Treasury was incompetent – it couldn’t handle the job of assessing the costings. Treasury was untrustworthy – they leaked documents when told to do so. Worst of all, Treasury was so corrupt that it would deliberately ‘fiddle’ with the numbers in order to make the Coalition look bad. Even though Abbott eventually consented to let the costings be examined – resulting in the discovery of a $7-11 billion shortfall – the accusations still get trotted out from time to time.

Not content with attempting to destroy Treasury’s standing as the economic managers of the country, Abbott next took aim at the Solicitor-General. Part of the agreement with the Independents that was signed by both major parties dealt with the matter of pairing the Speaker. Although his representative had signed off on this, Abbott reneged, claiming that such an arrangement was unconstitutional.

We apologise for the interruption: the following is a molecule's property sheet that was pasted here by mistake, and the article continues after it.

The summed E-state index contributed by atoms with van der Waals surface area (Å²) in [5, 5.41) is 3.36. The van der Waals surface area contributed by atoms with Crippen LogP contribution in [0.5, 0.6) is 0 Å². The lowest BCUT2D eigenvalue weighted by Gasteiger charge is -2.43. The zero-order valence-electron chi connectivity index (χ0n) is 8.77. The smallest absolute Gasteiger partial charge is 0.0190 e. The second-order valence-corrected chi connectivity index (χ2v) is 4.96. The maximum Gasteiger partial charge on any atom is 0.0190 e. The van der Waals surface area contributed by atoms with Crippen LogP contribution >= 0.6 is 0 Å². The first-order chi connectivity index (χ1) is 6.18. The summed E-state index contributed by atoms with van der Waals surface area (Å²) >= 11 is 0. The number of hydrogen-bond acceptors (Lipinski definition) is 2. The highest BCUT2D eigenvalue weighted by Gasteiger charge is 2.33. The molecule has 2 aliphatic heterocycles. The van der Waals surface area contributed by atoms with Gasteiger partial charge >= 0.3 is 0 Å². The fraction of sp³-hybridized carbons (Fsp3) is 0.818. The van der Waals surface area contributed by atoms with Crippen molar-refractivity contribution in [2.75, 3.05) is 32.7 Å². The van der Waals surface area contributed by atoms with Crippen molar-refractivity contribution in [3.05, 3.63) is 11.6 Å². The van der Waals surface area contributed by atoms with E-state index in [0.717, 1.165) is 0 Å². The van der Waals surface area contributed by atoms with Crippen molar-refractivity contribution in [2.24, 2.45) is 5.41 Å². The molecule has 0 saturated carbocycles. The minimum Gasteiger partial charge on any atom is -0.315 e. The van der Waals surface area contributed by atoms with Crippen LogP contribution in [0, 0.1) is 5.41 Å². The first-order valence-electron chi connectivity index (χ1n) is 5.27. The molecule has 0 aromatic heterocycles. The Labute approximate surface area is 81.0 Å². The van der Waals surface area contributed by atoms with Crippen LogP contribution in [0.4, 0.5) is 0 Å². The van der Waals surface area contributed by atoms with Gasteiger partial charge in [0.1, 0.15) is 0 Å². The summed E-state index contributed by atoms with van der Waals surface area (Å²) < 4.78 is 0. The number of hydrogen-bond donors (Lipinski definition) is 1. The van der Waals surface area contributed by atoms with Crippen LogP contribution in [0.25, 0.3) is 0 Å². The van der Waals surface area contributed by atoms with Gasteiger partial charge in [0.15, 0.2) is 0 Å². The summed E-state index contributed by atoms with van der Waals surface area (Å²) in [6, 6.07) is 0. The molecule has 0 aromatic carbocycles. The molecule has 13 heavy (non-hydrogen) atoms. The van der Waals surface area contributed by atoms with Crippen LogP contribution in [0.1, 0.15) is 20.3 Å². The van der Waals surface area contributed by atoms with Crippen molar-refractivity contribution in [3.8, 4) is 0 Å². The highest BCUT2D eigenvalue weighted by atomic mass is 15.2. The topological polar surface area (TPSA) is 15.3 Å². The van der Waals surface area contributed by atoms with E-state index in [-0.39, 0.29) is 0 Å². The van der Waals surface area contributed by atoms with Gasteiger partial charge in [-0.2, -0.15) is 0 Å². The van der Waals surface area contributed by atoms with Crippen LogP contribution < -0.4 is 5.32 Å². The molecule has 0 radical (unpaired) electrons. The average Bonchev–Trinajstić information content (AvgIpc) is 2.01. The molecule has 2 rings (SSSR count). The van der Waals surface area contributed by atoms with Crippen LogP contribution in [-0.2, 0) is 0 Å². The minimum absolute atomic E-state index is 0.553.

The Solicitor-General investigated the idea, and concluded that there was no bar to an informal pairing arrangement. That wasn’t good enough for Abbott. He engaged his own lawyer – Senator George Brandis – who, unsurprisingly, backed up his leader. Armed with that information, Abbott set about declaring that the Solicitor-General was not only wrong, but perhaps a little bit suspect – after all, he was part of the government’s public service, wasn’t he? Abbott would therefore trust Brandis’ opinion, he stated.

By the time the 43rd Parliament opened, Abbott had attacked two of the most crucial government departments – the one responsible for managing our economy, and the one called upon to deliver the definitive legal opinions on constitutional and legislative matters.